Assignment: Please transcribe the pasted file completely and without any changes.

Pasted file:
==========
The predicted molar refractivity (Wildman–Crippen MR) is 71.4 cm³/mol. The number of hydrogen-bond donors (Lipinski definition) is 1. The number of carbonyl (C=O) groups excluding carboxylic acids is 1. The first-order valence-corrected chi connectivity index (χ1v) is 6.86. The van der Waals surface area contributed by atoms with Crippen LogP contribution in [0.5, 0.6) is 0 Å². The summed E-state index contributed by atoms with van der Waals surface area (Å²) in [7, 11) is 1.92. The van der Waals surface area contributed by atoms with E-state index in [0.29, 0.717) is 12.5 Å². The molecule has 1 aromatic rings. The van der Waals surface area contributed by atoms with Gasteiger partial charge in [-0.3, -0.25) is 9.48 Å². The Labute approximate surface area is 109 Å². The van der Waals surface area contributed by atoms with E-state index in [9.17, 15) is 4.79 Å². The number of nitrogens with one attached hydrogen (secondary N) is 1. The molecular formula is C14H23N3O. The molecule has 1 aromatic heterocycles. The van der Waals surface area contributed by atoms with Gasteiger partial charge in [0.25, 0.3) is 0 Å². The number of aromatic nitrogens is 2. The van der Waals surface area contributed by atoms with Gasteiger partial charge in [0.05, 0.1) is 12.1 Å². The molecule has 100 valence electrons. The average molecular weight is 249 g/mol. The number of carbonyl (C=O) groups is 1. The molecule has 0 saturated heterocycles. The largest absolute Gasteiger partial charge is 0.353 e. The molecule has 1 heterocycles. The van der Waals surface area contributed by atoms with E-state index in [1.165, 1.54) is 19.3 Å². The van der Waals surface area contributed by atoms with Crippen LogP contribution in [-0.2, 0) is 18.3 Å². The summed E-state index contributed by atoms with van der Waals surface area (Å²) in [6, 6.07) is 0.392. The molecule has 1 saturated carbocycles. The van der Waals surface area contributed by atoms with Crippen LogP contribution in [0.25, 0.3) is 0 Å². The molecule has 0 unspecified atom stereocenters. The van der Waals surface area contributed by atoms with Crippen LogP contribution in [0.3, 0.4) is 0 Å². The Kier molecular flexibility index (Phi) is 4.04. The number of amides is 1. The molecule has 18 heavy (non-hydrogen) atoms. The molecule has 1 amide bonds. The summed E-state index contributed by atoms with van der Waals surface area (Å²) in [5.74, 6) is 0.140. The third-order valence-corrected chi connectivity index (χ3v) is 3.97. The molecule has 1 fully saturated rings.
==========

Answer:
The predicted molar refractivity (Wildman–Crippen MR) is 71.4 cm³/mol. The number of hydrogen-bond donors (Lipinski definition) is 1. The number of carbonyl (C=O) groups excluding carboxylic acids is 1. The first-order valence-corrected chi connectivity index (χ1v) is 6.86. The van der Waals surface area contributed by atoms with Crippen LogP contribution in [0.5, 0.6) is 0 Å². The summed E-state index contributed by atoms with van der Waals surface area (Å²) in [7, 11) is 1.92. The van der Waals surface area contributed by atoms with E-state index in [0.29, 0.717) is 12.5 Å². The molecule has 1 aromatic rings. The van der Waals surface area contributed by atoms with Gasteiger partial charge in [-0.3, -0.25) is 9.48 Å². The Labute approximate surface area is 109 Å². The van der Waals surface area contributed by atoms with E-state index in [9.17, 15) is 4.79 Å². The number of nitrogens with one attached hydrogen (secondary N) is 1. The molecular formula is C14H23N3O. The molecule has 1 aromatic heterocycles. The van der Waals surface area contributed by atoms with Gasteiger partial charge in [0.25, 0.3) is 0 Å². The number of aromatic nitrogens is 2. The van der Waals surface area contributed by atoms with Gasteiger partial charge in [0.05, 0.1) is 12.1 Å². The molecule has 100 valence electrons. The average molecular weight is 249 g/mol. The number of carbonyl (C=O) groups is 1. The molecule has 0 saturated heterocycles. The largest absolute Gasteiger partial charge is 0.353 e. The molecule has 1 heterocycles. The van der Waals surface area contributed by atoms with E-state index in [1.165, 1.54) is 19.3 Å². The van der Waals surface area contributed by atoms with Crippen LogP contribution in [-0.2, 0) is 18.3 Å². The summed E-state index contributed by atoms with van der Waals surface area (Å²) in [6, 6.07) is 0.392. The molecule has 1 saturated carbocycles. The van der Waals surface area contributed by atoms with Crippen LogP contribution in [0.25, 0.3) is 0 Å². The molecule has 0 unspecified atom stereocenters. The van der Waals surface area contributed by atoms with Crippen LogP contribution in [0.3, 0.4) is 0 Å². The Kier molecular flexibility index (Phi) is 4.04. The number of amides is 1. The molecule has 18 heavy (non-hydrogen) atoms. The molecule has 1 amide bonds. The summed E-state index contributed by atoms with van der Waals surface area (Å²) in [5.74, 6) is 0.140. The third-order valence-corrected chi connectivity index (χ3v) is 3.97. The molecule has 1 fully saturated rings.